What time will I need to get in line?

Early. It's unusual to make back-to-back panels in different rooms unless they're fairly small. Accept the need to spend time in line and plan your day accordingly.

Some panels are walk-in. Yes, even Hall H. Do a drive-by if you can a few hours ahead of time; check Twitter and ask; play it safe if the panel is important. It's really easy to overestimate the line time (like when I spent 12 hours in line for an X-Files panel and sat next to someone who'd waited about 90 minutes) and underestimate it - the first NASA panel at SDCC had people lined up 3 hours in advance but a ton of attendees showed up within 30 minutes and were shocked to find they couldn't get in.

Also consider the context of other lines. Let's say Hall H is having a highly popular day Saturday and a not so in-demand day Thursday. Saturday will draw more people out of your Indigo Ballroom line - but on Thursday, your line could be more crowded and competitive.

If you're deciding when to get in line for some kind collector/exclusive invent involving Hasbro, Mattel or some other behemoth - do your research on the specific company you're targeting. As I said in my most recent exclusives post, almost every "regular" collector I know has come away from SDCC in the last 4-5 years angry and empty-handed because it's so difficult to triumph over what can feel like a rigged system. You'll do best to seek guidance from attendees experienced in that particular domain.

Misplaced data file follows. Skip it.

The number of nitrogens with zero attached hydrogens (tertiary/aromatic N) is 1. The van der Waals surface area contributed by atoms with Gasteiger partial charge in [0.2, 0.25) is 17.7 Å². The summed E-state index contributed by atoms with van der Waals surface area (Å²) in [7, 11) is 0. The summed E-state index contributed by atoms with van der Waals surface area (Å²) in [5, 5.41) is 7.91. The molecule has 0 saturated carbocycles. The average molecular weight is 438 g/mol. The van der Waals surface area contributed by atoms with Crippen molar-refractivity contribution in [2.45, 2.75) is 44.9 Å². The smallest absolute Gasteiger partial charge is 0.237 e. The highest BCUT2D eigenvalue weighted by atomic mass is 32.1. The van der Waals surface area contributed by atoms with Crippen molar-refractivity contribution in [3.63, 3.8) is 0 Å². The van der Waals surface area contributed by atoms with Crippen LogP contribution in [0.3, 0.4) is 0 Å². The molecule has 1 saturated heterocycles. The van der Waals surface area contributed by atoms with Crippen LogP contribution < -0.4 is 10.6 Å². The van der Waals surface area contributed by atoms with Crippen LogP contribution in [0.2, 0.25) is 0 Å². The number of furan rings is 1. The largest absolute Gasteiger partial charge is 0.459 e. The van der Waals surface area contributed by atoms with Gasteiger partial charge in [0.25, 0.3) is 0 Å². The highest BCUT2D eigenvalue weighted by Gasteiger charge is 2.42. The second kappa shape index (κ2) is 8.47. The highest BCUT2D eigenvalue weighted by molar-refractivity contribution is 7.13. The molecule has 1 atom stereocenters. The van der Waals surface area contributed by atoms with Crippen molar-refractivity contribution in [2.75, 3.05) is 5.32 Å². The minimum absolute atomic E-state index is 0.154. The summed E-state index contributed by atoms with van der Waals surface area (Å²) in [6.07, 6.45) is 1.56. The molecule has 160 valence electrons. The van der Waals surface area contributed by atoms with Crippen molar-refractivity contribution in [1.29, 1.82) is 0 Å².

Offsites are best done early on in the Con because the lines grow throughout the weekend. But I did hear about some people getting lucky on Sunday, so apparently it just depends. As with many things at Con, early morning or early evening can be prime time for minor drawings and events.

Why do people get so frustrated with lines?

It's not just a matter of waiting. A lot of people actually like sleeping outside and waiting in long lines. It's a chance to rest and catch up with friends or make new ones. It also makes people feel hardcore and gives them bragging rights.

However, it doesn't always go smoothly. See the aforementioned dynamic where dozens or even hundreds of people join their friends in front of you at the last second, shoving you way back in line.

Exhibit Hall lines can get really ugly. Remember - rules and guidelines can change on a dime, the staff isn't always prepared for demand, and the whole melee is supervised by different types of staff and guards. So attendees can get conflicting directions for where to line up, be told they can't line up, told to line up but not given the right ticket to actually purchase something, be forced to disperse while a difference staff member lets new people in, etc. There's also the horror show of when a line is moved, and a bunch of attendees take advantage of the confusion by jumping in at the front.

There's no surefire trick here. Be polite with staff, even if they're belligerent, and plant seeds of doubt by telling them that a different staffer gave you permission to line up/buy/enter the drawing. Form solidarity with the people around you in line. But when all is said and done, there will possibly be times you get screwed and you can't do anything about it.